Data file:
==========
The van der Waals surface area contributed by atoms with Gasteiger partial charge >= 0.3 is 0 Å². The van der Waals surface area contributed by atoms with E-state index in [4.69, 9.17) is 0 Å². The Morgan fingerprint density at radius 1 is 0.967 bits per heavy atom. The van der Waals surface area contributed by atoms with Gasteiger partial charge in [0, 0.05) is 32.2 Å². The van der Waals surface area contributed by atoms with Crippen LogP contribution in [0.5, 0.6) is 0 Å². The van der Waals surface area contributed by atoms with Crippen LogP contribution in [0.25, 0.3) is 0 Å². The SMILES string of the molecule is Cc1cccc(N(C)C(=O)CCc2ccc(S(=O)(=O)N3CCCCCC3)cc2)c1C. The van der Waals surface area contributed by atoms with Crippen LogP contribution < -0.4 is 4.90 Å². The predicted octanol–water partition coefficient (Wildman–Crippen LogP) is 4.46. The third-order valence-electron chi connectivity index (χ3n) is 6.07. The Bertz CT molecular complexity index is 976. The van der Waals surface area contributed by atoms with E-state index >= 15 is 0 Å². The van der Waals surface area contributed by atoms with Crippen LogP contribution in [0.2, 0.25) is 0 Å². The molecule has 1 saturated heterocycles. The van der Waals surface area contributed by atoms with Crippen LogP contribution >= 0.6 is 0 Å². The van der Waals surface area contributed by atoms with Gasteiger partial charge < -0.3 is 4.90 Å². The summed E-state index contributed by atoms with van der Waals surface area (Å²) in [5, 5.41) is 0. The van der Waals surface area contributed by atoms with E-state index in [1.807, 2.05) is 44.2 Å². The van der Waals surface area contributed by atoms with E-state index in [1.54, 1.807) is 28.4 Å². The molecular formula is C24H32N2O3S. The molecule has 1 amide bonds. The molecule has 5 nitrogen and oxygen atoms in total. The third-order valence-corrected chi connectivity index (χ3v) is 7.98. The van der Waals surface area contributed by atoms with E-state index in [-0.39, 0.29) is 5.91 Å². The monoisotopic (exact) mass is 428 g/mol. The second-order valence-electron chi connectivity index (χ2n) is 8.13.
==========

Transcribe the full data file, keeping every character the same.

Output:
The van der Waals surface area contributed by atoms with Gasteiger partial charge >= 0.3 is 0 Å². The van der Waals surface area contributed by atoms with E-state index in [4.69, 9.17) is 0 Å². The Morgan fingerprint density at radius 1 is 0.967 bits per heavy atom. The van der Waals surface area contributed by atoms with Gasteiger partial charge in [0, 0.05) is 32.2 Å². The van der Waals surface area contributed by atoms with Crippen LogP contribution in [0.5, 0.6) is 0 Å². The van der Waals surface area contributed by atoms with Crippen LogP contribution in [0.25, 0.3) is 0 Å². The SMILES string of the molecule is Cc1cccc(N(C)C(=O)CCc2ccc(S(=O)(=O)N3CCCCCC3)cc2)c1C. The van der Waals surface area contributed by atoms with Crippen LogP contribution < -0.4 is 4.90 Å². The predicted octanol–water partition coefficient (Wildman–Crippen LogP) is 4.46. The third-order valence-electron chi connectivity index (χ3n) is 6.07. The Bertz CT molecular complexity index is 976. The van der Waals surface area contributed by atoms with E-state index >= 15 is 0 Å². The van der Waals surface area contributed by atoms with Crippen LogP contribution in [0.2, 0.25) is 0 Å². The molecule has 1 saturated heterocycles. The van der Waals surface area contributed by atoms with Crippen LogP contribution >= 0.6 is 0 Å². The van der Waals surface area contributed by atoms with Gasteiger partial charge < -0.3 is 4.90 Å². The summed E-state index contributed by atoms with van der Waals surface area (Å²) in [5, 5.41) is 0. The van der Waals surface area contributed by atoms with E-state index in [1.807, 2.05) is 44.2 Å². The van der Waals surface area contributed by atoms with E-state index in [1.54, 1.807) is 28.4 Å². The molecular formula is C24H32N2O3S. The molecule has 1 amide bonds. The molecule has 5 nitrogen and oxygen atoms in total. The third-order valence-corrected chi connectivity index (χ3v) is 7.98. The van der Waals surface area contributed by atoms with E-state index in [-0.39, 0.29) is 5.91 Å². The monoisotopic (exact) mass is 428 g/mol. The second-order valence-electron chi connectivity index (χ2n) is 8.13.